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Breeding Parrots, Cockatiels and Lovebirds.
      

Introduction

Cockatiels -They are adorable, beautiful and quite intelligent. Cockatiels are inexpensive and easy to care. They learn easily to whistle little tunes and near a bird like a canary they can learn to sing beautifully Those who can not afford an expensive Cockatoo, can buy a "smaller one" and a lot quieter. Their colour variety is amazing and you can tame them easily. Their size is good to handle and they are blessed with a lively good character (they can live with smaller species without any harm).

The basic classification of Cockatiels is that they are members of the parrot-like group of birds known as PSITTACIFORMES. Their beaks are of the hook type, and their feet have two toes facing forwards and two backwards (zygodactyls). Their size is about 12 inches (31 cm). They usually have a beautiful bright yellow crest and adorable orange cheek patches. Sexing can be done after 5 to 7 months of age. Only males have the ability to whistle nicely and this attribute may help to sex a bird under 5 months of age.

Native from Australia, they are well able to survive in arid places and fly over miles in search of water, that's why you rarely see them drinking water. They are extremely easy birds in terms of nutritional needs. They love seeds, nuts unsalted, vegetables, fruits, and their biggest passion: Corn!Cockatiels are small, usually grey birds with a movable crest, long tail, and white "racing stripes" on their wings. (They are, by the way, native to Australia and I think are considered desert birds.)

They are also available in all white, and all sorts of other. Adult males usually have a yellow face, which often, but not always, distinguishes them from the females (two of the biggest exceptions to this rule are with Lutino cockatiels (cockatiels without the grey pigment), in which both genders have yellow faces, and apparently adult pied cockatiel males may have grey faces like females!).

In general sweet-tempered, a tame cockatiel will often love to do things like: take showers with you, wolf-whistle, demand head scratches, demand to be let on your shoulder for a ride, and in general make cute noises and ask to be picked up and played with. If they learn to associate crackers or corn chips with the sound of crinkling bags, beware! You'll have a cockatiel demanding whatever crunchy food it is you're eating out of a bag.

Cockatiels are generally quiet and clean, but they produce lots of "cockatiel dust," which resembles a cross between dandruff and fine grey greasy powder. Cockatiels compared to lovebirds - Cockatiels seem more content to just generally hang out on your person than the more active lovebirds (which would climb all over you and explore sleeves, collars, etc.); however, they don't like a lot of physical touching (except for having their heads scratched), and they are more flighty (literally) than lovebirds.

They are also active in demanding head scratches by plunking their heads down or by butting your face. Their voices can be piercing and persistent but nothing like a shrieking lovebird! Their biting style tends to be rapid and not as precisely and deliberately applied as a lovebird's, but it can still hurt! Finally, older cockatiels are apparently far easier to tame than lovebirds (especially with poor hand-feeding or no hand-feeding).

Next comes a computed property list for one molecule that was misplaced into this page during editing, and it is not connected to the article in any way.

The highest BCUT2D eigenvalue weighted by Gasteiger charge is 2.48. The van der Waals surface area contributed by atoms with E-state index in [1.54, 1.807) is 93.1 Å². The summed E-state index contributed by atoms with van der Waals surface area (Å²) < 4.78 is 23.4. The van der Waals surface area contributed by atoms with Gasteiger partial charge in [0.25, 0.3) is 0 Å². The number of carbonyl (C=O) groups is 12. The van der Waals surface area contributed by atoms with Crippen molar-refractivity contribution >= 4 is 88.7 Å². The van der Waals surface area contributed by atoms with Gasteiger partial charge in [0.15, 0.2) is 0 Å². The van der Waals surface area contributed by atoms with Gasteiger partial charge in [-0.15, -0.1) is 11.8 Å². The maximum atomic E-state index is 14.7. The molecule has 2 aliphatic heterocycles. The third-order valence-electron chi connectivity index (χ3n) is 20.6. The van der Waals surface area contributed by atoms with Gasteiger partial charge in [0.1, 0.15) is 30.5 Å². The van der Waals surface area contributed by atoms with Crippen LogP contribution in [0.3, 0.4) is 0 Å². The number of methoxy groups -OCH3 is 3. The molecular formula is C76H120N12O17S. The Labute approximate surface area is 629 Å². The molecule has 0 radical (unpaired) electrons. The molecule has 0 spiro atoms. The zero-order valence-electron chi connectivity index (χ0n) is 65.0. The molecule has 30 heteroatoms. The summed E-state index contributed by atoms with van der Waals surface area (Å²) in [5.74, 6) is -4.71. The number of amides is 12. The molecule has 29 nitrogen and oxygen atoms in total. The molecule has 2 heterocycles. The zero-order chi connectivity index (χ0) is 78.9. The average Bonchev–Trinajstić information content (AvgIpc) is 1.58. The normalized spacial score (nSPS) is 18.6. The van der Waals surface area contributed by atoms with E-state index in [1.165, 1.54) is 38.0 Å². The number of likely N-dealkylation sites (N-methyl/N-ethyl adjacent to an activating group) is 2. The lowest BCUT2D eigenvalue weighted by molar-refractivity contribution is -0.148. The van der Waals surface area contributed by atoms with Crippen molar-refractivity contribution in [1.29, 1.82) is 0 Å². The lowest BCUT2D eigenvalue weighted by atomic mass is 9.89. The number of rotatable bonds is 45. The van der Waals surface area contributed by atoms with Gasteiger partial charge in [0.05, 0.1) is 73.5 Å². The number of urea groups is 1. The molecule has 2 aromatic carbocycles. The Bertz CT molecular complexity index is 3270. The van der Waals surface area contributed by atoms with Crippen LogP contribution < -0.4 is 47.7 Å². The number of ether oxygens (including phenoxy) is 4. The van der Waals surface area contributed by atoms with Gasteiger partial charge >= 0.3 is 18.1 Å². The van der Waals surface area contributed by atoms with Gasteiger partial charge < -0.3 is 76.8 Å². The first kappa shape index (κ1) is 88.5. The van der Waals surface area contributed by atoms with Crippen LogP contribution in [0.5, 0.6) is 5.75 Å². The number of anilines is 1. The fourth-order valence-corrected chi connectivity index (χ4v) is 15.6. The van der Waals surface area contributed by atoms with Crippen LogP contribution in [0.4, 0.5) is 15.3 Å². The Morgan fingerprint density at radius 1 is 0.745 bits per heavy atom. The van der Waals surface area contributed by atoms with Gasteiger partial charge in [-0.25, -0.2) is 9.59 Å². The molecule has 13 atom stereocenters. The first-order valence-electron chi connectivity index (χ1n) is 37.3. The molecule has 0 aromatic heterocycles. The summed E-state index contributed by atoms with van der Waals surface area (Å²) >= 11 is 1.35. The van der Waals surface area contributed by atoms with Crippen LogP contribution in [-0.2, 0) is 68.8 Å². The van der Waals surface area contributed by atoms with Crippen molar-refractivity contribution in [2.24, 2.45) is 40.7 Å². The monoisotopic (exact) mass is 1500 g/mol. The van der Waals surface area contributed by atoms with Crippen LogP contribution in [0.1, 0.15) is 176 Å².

Cockatiels do have some minimum maintenance requirements: they want nice big cages (big enough for them to stretch their wings). and they should be converted to a high-nutrition diet. This means: DO NOT LET THEM EAT JUST SEEDS! A good choice is to feed them a diet of pet bird pellets, fresh veggies, and treats like whole-grain bread, bits of chicken meat, boiled egg (boil for at least 15 minutes), and an occasional bit of fresh seed. If your bird refuses to eat new foods, though, certainly don't let it starve! Work with patience.

It's the owner's job to get to know the pet and its needs, and to help introduce it to healthy foods safely.A cockatiel also needs companionship. If you can't devote at least 15 minutes to half an hour per day of intensive company to your bird, either don't get it in the first place, or buy it a cockatiel companion (make sure to quarantine the new bird for at least a month first, though).

A hand-fed cockatiel, "pre-tamed". Look for an alert and curious bird with clean feathers, a clean vent, clear eyes, and good posture; make sure the pet shop or breeder keeps the cages, food bowls, and water bowls mostly clean as well. See if the seller has a guarantee, a contract that says you can bring back the bird if an avian veterinarian's exam shows the bird is sick. Birds hide sickness very well (it's a bird thing), and so careful tests must be made.

Female vs. male difference: from what I have observed of my male cockatiel, I agree with the general assertion that males seem to be quite vocal and somewhat easily offended - watch for a personality change after adolescence (as happens with some male cockatoos).

But if you want a bird that's likely to learn to whistle short tunes or “maybe” talk, a male is a good choice (they're cute when they sit on your shoulder intently staring at you as you whistle). Females supposedly are mellower and just love to snuggle, but they are quieter than males. However, young birds are all coloured like adult females, and most cockatiels are generally sweet birds (even when in a bad mood, they mostly just squeal and attack your fingers without causing real pain or damage). In other words, don't worry about it too much.

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